Glover retiring after a record 20 years as Carson City clerk/recorder | NevadaAppeal.com

Glover retiring after a record 20 years as Carson City clerk/recorder

Outgoing Carson City Clerk/Recorder Alan Glover will wrap up a political journey of more than 35 years when he leaves office in January.

After 20 years in that post, he decided not to seek a sixth term this year, turning the office over to longtime Elections Deputy Sue Merriwether who won the post unopposed.

But the clerk's office wasn't Glover's only time in politics. Before that he spent 14 years in the Nevada Legislature: five sessions in the Assembly and two in the Senate.

He comes from a family of politicians as his mother and father both held appointed positions in state government.

"I grew up in politics," he said. "As a kid I spent a lot of time at the Capitol building."

His father was head of the driver's license division in the Highway Department. His mom was deputy state treasurer, then head of General Services under Gov. Mike O'Callaghan. She also was a member of the employee benefits board.

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In fact, the only period where Glover wasn't directly involved in politics was during the four years he spent at the University of Nevada getting a degree in political science.

"I stayed away from student government," he said.

He won his Assembly seat in 1972 right after graduating.

He left the legislature to run for Secretary of State but lost that bid.

"I was lucky I did because term limits came in and I would have been out of a job," he said.

Instead, he signed on with the clerk's office as elections deputy, winning the clerk's post in 1994 after the incumbent decided not to run.

While his tenure as clerk lasted 20 years — making him the longest serving clerk — during that time he brought the operation of the clerk and recorder's offices forward more than a century.

When Glover became clerk in 1994, he said records were being kept much the way they were when the office was created in the 1800s.

"Mortgages, titles, land transactions and everything else was kept in huge leather-bound books that cost like $1,200 apiece," he said. "And we needed 20 of them a year."

With the money saved by not buying those books, he said, he bought all the computers and other equipment needed to modernize record keeping in the office. Since then, Glover said, all mortgage records back to 1864 have been indexed and digitally scanned. All recorder's office documents have been scanned back to the 1960s and will soon be indexed and online as well.

"We used to have this big table for the title companies but title companies don't need to come in anymore. They can go online."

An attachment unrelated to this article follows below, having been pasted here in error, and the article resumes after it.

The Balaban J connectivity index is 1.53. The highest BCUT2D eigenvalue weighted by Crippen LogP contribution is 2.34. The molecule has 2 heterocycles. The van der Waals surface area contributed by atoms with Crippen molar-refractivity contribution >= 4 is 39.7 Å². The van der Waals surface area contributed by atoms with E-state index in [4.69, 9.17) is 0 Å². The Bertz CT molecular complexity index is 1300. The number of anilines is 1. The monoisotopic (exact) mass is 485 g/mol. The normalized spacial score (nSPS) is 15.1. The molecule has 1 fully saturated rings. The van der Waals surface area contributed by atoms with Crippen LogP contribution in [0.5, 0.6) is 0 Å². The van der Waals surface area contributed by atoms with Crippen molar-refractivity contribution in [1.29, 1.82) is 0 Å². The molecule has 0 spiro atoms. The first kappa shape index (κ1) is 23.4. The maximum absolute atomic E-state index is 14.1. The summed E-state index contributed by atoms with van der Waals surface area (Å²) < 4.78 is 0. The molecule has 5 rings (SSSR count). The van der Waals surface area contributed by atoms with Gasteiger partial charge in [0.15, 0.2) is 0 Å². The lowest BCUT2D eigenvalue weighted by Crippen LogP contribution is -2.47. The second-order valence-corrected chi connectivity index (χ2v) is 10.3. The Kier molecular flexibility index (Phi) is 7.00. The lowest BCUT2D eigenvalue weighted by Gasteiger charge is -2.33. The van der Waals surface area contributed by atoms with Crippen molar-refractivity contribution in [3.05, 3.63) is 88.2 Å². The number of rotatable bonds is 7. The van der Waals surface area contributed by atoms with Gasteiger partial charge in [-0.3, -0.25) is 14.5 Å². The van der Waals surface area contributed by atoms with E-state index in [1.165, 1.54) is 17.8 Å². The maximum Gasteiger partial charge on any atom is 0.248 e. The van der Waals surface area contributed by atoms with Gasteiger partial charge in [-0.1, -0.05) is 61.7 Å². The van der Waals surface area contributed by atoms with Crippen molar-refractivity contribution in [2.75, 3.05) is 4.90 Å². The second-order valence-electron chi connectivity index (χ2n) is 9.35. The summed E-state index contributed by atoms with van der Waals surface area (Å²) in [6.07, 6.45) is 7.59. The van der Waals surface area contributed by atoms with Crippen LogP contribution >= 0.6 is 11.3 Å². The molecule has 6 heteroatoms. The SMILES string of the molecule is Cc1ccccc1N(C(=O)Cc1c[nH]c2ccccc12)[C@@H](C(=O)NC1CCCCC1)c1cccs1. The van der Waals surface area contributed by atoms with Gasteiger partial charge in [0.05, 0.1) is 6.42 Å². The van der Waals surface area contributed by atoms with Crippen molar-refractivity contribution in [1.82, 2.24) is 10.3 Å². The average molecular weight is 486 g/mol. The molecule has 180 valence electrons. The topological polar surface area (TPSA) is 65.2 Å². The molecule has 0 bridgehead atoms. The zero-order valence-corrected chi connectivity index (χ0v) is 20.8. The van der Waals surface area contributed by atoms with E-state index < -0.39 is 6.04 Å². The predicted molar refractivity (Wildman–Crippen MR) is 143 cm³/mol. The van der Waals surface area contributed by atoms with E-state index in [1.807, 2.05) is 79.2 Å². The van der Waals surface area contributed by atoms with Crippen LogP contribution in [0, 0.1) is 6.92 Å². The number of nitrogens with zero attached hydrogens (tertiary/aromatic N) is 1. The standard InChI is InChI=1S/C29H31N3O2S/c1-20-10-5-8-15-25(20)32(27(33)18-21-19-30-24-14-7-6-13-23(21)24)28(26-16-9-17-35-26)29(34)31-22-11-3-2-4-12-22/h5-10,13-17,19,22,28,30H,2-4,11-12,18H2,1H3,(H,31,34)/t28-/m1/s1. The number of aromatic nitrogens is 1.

He said all the debt records are scanned as are the cemetery records, which he said was a challenge because "they weren't that good."

Also online are marriage records back to 1924 and Carson budgets back to the 1890s.

And everything in the system is integrated.

"Now you type in somebody's name and every record we have from their birth to death will come up," Glover said.

In the process, he said he and his staff have discovered and fixed large numbers of errors and problems with those records. One example is the search for the deed to the land beneath St. Teresa's Catholic school. He said they tracked it by the date on letters from the church's lawyer Paul Laxalt, eventually fining it filed under "T" for "The Catholic Church."

He said that's far from the only example of bad record keeping.

Marriage licenses, he said, were another problem. "We had (justice of the peace) who liked to drink and some of the licenses do things like list the best man as the bride. They really did screw up."

Elections records are also electronic now.

When he took office, he said voters used punchcards that were counted at a state facility. Now all Nevadans use electronic voting machines but Glover said the biggest improvement is the electronic poll books he put in place. In the past, voters had to go to the right precinct station to sign in and get their ballot. Now they can go to any station in the Carson City Community Center.

"We can find you from the time you enter the door in three minutes."

The electronic system also greatly simplify the election canvass afterward.

"Before, we had to go through all the poll books. This time the canvass took three minutes."

He said despite the cost, all counties need to go to electronic poll books.

Glover said one of the things he's most proud of is his part in the redistricting in 2001. When lawmakers failed to get reapportionment done, the job was turned over to District Judge Todd Russell who brought in Glover, retired Legislative Counsel Bureau Research Director Bob Erickson and Las Vegas lawyer Tom Sheets to draw the maps.

Not only did they get all four congressional districts well within 1 percent of the same population they, for the first time in decades, "nested" two Assembly seats inside each state Senate district and greatly increased the number of competitive legislative districts.

"I'm really proud of that," he said. "It came out very well."

He contrasted that process with the 1991 redistricting when he chaired the Assembly Elections Committee: "It was painful."

One of the most unique issues came up recently in Glover's role as public administrator. When Walter Samaszko Jr., a quiet-living recluse, died, the clean-up crew found boxes of gold coins worth millions in the Mountain Street home.

Glover auctioned the coins off for $6.7 million, turning more than $3 million over to Samasko's heir in San Rafael, Calif. He said she still has more money coming but that IRS hasn't yet signed off on all the taxes owed.

Glover said at this point, he doesn't have plans for the future. He plans to take some time off before making any decisions.

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